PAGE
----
Don’t quit, don’t die
The story, which I’m lazily not going to look up, goes something like this: An elderly couple celebrates their long-time anniversary. Let’s say 50th. When asked by a well-wisher, “What’s the secret to staying married for so long?”, the man replies, “Don’t quit, don’t die.”
Today’s post on Zen Habits, “The One Deadly Sin of Changing Habits”, talks about that. The one guaranteed way to fail in starting a new habit is to not do the habit.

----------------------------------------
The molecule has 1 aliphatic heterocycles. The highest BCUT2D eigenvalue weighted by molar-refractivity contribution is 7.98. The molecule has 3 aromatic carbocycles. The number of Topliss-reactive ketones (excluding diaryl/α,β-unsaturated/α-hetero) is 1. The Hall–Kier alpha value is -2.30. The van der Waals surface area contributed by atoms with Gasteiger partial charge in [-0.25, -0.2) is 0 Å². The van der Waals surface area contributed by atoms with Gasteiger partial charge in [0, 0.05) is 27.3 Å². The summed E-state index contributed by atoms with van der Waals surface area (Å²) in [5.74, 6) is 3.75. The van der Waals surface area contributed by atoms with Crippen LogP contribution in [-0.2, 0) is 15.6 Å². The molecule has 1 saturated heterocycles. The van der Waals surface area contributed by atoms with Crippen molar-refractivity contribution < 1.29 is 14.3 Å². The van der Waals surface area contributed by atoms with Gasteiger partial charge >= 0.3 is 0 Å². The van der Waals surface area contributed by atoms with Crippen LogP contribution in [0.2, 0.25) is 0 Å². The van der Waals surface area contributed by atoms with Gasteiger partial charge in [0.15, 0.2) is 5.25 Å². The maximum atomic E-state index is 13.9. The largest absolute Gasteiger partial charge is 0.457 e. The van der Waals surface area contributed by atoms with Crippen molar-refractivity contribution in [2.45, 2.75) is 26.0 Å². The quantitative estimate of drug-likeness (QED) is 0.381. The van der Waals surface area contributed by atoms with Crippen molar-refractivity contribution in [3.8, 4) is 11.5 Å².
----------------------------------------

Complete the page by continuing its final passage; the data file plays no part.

We see this all the time at our Aikido dojo. Someone will start training with us, and after a remarkably brief period of time—a couple of months, or weeks—they’ve stopped coming. “Work has really gotten busy,” they’ll say, or in one memorable instance, “I’m just not getting better.”
The funny thing about mastery: everyone who keeps practicing gets better. Everyone. Some people may get better faster than others, but everyone increases their level of competence up to the level of their practice.
Want to get better at something? Don’t quit, and don’t die.
I like simple.